Barber said Otaki Forks was the premier access spot to the Tararuas on the western side and has a lovely campsite. “These things happen and as trampers you always need a plan B because you never know what’s going to happen. Back in the day, before there was a road to Otaki Forks, we used to park seaward of Blue Bluff and walk through.”


The Burnett Mountains would be far easier to access if the FMC gets its way. Photo: Richard Davies

The Burnett Mountains would be far easier to access if the FMC gets its way. Photo: Richard Davies

John holds Key to Mt Cook access

Trampers, climbers and kayakers should not be denied easy access to stunning Aoraki/Mt Cook landscapes say campaigners.

The Federated Mountain Clubs is urging the Government to buy Mt Cook Station to give better access to conservation land to the east of the Tasman River.

The station has been chopped up in a tenure review process. Some sections are now conservation land which is great news for recreationists, but the position of the remaining freehold land makes the conservation land hard to reach, as the river blocks easy access for those entering from the west.

The FMC’s Jan Finlayson believes that by purchasing land, the Government would open a whole world of opportunities to trampers and climbers, as the station offers good access to the Burnett Mountains, and the Liebig and Gamack ranges.

Finlayson encourages those who support the cause to contact the Government as soon as possible with a strong message that it should purchase Mt Cook Station. Tenders close mid-February.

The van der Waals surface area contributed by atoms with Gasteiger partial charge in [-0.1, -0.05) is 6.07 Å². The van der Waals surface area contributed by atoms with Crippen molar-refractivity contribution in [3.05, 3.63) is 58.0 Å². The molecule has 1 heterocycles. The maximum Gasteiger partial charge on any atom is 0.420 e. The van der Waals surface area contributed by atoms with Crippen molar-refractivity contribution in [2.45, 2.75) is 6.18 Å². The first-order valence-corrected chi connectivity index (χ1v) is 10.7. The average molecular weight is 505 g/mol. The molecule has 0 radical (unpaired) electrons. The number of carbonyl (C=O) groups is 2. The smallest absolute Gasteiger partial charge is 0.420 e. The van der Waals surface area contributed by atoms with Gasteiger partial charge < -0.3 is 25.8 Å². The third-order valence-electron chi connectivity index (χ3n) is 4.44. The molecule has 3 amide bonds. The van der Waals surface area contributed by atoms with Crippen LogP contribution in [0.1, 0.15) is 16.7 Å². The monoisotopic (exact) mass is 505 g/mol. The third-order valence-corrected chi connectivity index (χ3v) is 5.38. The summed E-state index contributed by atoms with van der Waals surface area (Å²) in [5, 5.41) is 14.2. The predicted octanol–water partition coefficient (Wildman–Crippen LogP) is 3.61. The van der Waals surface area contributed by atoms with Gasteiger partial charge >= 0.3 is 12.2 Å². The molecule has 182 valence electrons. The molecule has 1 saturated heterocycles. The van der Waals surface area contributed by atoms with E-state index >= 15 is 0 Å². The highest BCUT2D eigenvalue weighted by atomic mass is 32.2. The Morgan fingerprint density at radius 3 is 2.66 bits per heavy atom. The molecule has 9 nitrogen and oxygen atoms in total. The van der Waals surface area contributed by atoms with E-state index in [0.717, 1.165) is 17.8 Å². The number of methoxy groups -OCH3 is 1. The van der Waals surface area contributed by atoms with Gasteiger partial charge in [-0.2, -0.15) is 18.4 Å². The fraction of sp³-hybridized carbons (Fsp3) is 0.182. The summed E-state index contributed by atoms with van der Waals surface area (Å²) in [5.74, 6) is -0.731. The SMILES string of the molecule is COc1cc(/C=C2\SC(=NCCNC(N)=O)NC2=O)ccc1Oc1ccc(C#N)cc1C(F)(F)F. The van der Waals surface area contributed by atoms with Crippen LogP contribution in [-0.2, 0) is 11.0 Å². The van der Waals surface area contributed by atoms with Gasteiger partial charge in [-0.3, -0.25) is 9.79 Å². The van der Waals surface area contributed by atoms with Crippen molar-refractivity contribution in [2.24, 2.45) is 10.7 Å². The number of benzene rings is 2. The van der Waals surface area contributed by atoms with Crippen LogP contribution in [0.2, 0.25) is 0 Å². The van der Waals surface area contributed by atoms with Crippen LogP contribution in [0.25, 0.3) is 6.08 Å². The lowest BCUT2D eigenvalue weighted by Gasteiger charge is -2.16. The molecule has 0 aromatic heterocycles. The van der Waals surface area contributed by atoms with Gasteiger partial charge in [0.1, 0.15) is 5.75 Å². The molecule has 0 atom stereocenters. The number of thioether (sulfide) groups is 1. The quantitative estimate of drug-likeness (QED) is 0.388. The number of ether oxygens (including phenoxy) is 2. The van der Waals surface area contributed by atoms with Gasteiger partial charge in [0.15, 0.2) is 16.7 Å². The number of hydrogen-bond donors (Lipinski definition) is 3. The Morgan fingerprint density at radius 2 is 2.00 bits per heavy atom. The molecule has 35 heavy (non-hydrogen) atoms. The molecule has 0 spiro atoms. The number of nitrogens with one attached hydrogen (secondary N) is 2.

Goat-free Egmont

Mt Taranaki could be goat-free within 10 years. Photo: Dave Young, Creative Commons

Mt Taranaki could be goat-free within 10 years. Photo: Dave Young, Creative Commons

Mt Taranaki could be cleared of all goats and many other mammalian pests in 10 years if a $24 million conservation project goes to plan.

Project Taranaki Mounga aims to remove all goats, significantly reduce the likes of rats and possums, remove weeds and restore the ecology of the park.

Funding will come from DOC and the philanthropic group NEXT Foundation.

The foundation’s Devon McLean said while not all pests can be removed, the surrounding farmland will slow the rate of re-invasion, meaning populations could remain low enough to reintroduce native species.

DOC’s Darryn Ratana said if the project’s successful with the goat cull, it will make Egmont/Mt Taranaki the only goat, deer and pig-free national park in the country.


It is hoped the app will help protect threatened species such as this flying duck orchid. Photo: Ian St George

It is hoped the app will help protect threatened species such as this flying duck orchid. Photo: Ian St George

Know your orchids

A free app is now available for anyone keen to identify all of New Zealand’s more than 120 native orchids.

Landcare Research and NZ Native Orchid Group teamed up to produce the app called NZ Orchid Key, which will help users identify a plant through type of leaves, flowers, habitat, distribution and a host of other features.

The app creators hope it will help to save rare and endangered species from being picked. The app is available for Apple and Android devices.